Alpha, by the way, would be mortally embarrassed if he understood what his T-shirt said. He, like everyone else here buy our cast- off  second hand clothes in the market for a small fee. It is much cheaper to  dress in second hand Western clothes than to have something traditional made. This has of course  all but ruined the indigenous clothing manufacture. But that is another story… Here in Djenné though  many people still dress in their traditional beautiful Grand Boubous, and Alpha only wears T-shirts for work.
And the other Good News today  is that the northern armed rebels which include the MNLA have finally decided to sign the Peace Treaty which has been negotiated in Algiers over the last few months . The signing will go ahead on the 15th of April and Inshallah, it  will mark the end of these three years of profound Malian crisis and usher in the beginning of peace and prosperity once more for this bruised nation.

Wednesday, April 01, 2015

For The Swedes only:

‘Hemslojden’ is a Swedish Craft magazine that just came out with an article about bogolan in which they use a lot of the information I gave them over the telephone. It is a good article but it does not, annoyingly, let people know that they can by MaliMali’s bogolan in Sweden at the shop Just Africa in Stockholm! Instead it promotes the rival African shop: Afro Art, which is older and whose owner the journalist also has interviewed for the article.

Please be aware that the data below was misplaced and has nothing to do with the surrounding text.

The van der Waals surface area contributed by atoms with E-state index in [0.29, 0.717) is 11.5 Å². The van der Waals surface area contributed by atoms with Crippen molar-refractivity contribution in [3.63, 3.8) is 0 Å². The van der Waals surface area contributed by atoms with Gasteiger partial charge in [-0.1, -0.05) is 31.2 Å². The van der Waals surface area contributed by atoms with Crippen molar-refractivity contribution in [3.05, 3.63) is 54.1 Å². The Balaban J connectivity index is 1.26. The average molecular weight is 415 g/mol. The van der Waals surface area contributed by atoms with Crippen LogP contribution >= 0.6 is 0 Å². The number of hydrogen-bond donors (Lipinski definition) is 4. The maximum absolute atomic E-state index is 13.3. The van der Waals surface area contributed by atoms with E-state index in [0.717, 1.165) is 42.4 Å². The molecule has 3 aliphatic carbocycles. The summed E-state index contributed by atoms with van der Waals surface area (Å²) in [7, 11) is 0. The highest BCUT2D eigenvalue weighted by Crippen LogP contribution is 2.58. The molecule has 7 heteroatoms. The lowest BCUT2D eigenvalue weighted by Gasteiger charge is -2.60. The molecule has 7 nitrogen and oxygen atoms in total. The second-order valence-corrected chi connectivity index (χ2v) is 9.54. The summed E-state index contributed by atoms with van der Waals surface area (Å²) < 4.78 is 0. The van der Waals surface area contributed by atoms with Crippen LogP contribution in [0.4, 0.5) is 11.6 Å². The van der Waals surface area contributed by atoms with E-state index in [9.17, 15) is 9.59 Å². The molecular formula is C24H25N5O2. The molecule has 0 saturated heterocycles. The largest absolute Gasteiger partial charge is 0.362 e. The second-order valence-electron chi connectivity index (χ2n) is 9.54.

My blog address was given however,  so here is a little plug for Just Africa,  just in case someone who reads the article looks into the blog: do check out this shop, a treasure trove of goodies  from Africa  in Sodermalmstorg by Slussen!